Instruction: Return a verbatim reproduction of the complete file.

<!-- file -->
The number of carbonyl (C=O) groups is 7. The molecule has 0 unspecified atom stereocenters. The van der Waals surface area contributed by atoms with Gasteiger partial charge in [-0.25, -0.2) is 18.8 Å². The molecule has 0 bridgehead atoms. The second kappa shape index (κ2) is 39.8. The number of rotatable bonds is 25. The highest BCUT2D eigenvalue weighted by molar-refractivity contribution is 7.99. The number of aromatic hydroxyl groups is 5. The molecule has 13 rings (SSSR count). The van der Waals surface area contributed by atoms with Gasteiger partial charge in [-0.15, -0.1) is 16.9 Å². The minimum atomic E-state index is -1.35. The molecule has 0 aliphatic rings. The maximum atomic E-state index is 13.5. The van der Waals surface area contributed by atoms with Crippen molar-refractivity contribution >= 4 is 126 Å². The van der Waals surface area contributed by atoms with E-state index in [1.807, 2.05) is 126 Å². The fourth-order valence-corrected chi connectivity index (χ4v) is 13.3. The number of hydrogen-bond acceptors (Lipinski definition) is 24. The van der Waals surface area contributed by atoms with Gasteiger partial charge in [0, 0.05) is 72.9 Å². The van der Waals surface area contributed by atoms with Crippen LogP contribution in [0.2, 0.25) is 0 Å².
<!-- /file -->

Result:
The number of carbonyl (C=O) groups is 7. The molecule has 0 unspecified atom stereocenters. The van der Waals surface area contributed by atoms with Gasteiger partial charge in [-0.25, -0.2) is 18.8 Å². The molecule has 0 bridgehead atoms. The second kappa shape index (κ2) is 39.8. The number of rotatable bonds is 25. The highest BCUT2D eigenvalue weighted by molar-refractivity contribution is 7.99. The number of aromatic hydroxyl groups is 5. The molecule has 13 rings (SSSR count). The van der Waals surface area contributed by atoms with Gasteiger partial charge in [-0.15, -0.1) is 16.9 Å². The minimum atomic E-state index is -1.35. The molecule has 0 aliphatic rings. The maximum atomic E-state index is 13.5. The van der Waals surface area contributed by atoms with Crippen molar-refractivity contribution >= 4 is 126 Å². The van der Waals surface area contributed by atoms with E-state index in [1.807, 2.05) is 126 Å². The fourth-order valence-corrected chi connectivity index (χ4v) is 13.3. The number of hydrogen-bond acceptors (Lipinski definition) is 24. The van der Waals surface area contributed by atoms with Gasteiger partial charge in [0, 0.05) is 72.9 Å². The van der Waals surface area contributed by atoms with Crippen LogP contribution in [0.2, 0.25) is 0 Å².